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Abstract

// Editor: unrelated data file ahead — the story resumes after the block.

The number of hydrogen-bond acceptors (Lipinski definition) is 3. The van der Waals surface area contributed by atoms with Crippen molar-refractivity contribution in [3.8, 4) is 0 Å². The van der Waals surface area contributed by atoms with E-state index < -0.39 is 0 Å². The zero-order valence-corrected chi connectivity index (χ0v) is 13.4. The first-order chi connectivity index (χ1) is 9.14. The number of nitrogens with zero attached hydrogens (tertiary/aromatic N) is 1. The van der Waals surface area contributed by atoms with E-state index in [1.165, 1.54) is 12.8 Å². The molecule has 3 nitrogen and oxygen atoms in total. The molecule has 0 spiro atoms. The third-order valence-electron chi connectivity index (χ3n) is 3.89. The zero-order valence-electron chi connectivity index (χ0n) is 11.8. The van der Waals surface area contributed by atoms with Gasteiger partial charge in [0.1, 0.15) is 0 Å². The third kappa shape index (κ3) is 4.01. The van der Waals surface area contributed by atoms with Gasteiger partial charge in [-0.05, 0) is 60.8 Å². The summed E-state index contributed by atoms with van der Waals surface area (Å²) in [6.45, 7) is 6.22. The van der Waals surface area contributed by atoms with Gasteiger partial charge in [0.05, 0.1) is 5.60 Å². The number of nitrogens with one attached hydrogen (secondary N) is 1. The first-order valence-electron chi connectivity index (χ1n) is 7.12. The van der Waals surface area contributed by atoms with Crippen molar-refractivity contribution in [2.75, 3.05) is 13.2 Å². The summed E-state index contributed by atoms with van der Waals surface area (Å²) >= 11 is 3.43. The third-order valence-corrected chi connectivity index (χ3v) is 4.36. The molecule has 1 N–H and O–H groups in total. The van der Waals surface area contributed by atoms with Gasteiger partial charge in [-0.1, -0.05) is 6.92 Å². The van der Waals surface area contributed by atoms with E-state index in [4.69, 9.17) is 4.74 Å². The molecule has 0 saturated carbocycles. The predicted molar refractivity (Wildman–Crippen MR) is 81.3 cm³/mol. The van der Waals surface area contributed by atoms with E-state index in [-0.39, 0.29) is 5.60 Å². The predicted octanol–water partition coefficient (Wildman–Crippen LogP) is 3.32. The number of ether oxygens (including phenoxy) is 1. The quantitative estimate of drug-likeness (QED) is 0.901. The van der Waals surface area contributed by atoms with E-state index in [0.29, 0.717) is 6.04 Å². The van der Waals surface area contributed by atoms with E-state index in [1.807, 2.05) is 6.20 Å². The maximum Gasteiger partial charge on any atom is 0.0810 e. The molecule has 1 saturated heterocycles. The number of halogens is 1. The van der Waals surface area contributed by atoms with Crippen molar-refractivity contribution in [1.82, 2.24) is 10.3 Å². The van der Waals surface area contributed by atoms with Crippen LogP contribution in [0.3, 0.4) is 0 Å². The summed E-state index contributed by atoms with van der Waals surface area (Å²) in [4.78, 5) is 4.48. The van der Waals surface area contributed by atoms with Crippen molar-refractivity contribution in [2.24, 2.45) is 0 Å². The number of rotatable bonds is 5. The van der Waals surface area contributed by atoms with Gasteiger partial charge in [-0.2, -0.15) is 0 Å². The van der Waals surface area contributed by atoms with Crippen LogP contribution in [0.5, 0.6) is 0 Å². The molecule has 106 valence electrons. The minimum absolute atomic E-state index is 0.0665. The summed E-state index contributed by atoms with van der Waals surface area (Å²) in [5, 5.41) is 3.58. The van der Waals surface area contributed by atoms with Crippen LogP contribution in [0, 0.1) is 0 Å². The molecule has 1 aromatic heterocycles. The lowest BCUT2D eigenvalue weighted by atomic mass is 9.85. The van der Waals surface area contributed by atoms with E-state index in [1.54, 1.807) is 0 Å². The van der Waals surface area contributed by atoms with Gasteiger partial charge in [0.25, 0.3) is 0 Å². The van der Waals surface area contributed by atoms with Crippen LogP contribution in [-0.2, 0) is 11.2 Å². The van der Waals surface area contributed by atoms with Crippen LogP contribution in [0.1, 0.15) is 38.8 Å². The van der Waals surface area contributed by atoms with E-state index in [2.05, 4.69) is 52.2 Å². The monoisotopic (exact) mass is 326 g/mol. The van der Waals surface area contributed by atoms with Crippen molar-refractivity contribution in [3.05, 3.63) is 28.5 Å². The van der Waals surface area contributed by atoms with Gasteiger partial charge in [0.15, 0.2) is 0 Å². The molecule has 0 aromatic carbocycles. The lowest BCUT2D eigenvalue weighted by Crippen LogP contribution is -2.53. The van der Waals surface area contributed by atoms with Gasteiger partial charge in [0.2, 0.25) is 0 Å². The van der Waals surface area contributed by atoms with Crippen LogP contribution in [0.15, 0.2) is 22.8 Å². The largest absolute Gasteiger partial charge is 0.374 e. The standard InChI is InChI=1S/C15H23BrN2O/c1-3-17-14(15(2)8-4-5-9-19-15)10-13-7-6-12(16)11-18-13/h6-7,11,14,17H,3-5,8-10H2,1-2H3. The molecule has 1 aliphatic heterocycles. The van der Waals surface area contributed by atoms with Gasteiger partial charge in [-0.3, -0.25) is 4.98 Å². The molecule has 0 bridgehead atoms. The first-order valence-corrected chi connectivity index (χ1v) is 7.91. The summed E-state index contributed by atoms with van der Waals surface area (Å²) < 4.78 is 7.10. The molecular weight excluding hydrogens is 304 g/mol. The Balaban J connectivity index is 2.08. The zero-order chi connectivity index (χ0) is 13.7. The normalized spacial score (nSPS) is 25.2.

We have analyzed the molecular bases of the persistence of hepatitis B virus (HBV) DNA in serum and peripheral blood mononuclear cells (PBMC) in the absence of detectable hepatitis B surface antigen (HBsAg) in hemodialysis patients and dialysis-unit staff members who had suffered acute hepatitis B that resolved previously. HBV DNA was found in both compartments by polymerase chain reaction (PCR) using primers of the pre-S/S region. Viral DNA was transcriptionally active in PBMC, because the covalently closed circular (ccc) HBV DNA, the template for the viral RNA transcription, was detected in 47% of the samples. Furthermore, all PBMC had HBV RNA. HBsAg-negative cases had statistically lower levels of HBV DNA in serum and PBMC than a control group of chronic HBsAg carriers. We have also studied the presence of immune complexes and the existence of mutations in the pre-S/S gene to explain the lack of detection of HBsAg in these cases. No serum HBsAg/hepatitis B surface antigen antibody (anti-HBs) immune complexes or mutations in the “a” determinant of the S gene were found. However, we have observed that all HBsAg-negative cases were infected by a mixture of the wild-type virus and a deletion mutant in the pre-S1 region. This deletion (amino acids 58-118) affects the S gene promoter, and previous in vitro studies have shown that it produces a reduction of the HBsAg synthesis. In conclusion, this work shows that the lack of detection of HBsAg in the presence of low viral levels of replication may be caused by the existence of viral genomes harboring deletions in the pre-S1 region that affect the S promoter.